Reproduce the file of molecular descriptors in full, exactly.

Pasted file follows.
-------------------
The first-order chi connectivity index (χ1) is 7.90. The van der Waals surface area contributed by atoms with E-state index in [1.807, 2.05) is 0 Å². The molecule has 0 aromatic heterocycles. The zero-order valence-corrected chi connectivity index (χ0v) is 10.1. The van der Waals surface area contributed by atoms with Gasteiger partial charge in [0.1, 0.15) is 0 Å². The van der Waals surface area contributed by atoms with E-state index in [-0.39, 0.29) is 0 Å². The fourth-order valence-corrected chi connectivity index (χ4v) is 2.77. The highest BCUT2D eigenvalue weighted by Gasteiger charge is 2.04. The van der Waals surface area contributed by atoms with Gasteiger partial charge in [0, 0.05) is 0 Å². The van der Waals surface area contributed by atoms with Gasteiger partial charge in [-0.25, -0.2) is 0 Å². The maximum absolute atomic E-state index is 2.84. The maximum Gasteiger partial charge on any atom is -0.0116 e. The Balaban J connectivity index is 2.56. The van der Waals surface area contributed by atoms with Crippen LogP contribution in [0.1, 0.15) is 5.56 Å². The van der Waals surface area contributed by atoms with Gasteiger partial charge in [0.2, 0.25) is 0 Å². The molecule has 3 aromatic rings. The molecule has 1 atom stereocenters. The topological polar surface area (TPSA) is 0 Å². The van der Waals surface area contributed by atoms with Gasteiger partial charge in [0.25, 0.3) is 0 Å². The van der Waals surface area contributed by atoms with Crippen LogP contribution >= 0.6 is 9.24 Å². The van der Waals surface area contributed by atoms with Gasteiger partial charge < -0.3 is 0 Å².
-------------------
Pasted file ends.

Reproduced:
The first-order chi connectivity index (χ1) is 7.90. The van der Waals surface area contributed by atoms with E-state index in [1.807, 2.05) is 0 Å². The molecule has 0 aromatic heterocycles. The zero-order valence-corrected chi connectivity index (χ0v) is 10.1. The van der Waals surface area contributed by atoms with Gasteiger partial charge in [0.1, 0.15) is 0 Å². The van der Waals surface area contributed by atoms with E-state index in [-0.39, 0.29) is 0 Å². The fourth-order valence-corrected chi connectivity index (χ4v) is 2.77. The highest BCUT2D eigenvalue weighted by Gasteiger charge is 2.04. The van der Waals surface area contributed by atoms with Gasteiger partial charge in [0, 0.05) is 0 Å². The van der Waals surface area contributed by atoms with Gasteiger partial charge in [-0.25, -0.2) is 0 Å². The maximum absolute atomic E-state index is 2.84. The maximum Gasteiger partial charge on any atom is -0.0116 e. The Balaban J connectivity index is 2.56. The van der Waals surface area contributed by atoms with Crippen LogP contribution in [0.1, 0.15) is 5.56 Å². The van der Waals surface area contributed by atoms with Gasteiger partial charge in [0.2, 0.25) is 0 Å². The molecule has 3 aromatic rings. The molecule has 1 atom stereocenters. The topological polar surface area (TPSA) is 0 Å². The van der Waals surface area contributed by atoms with Gasteiger partial charge in [0.25, 0.3) is 0 Å². The van der Waals surface area contributed by atoms with Crippen LogP contribution >= 0.6 is 9.24 Å². The van der Waals surface area contributed by atoms with Gasteiger partial charge < -0.3 is 0 Å².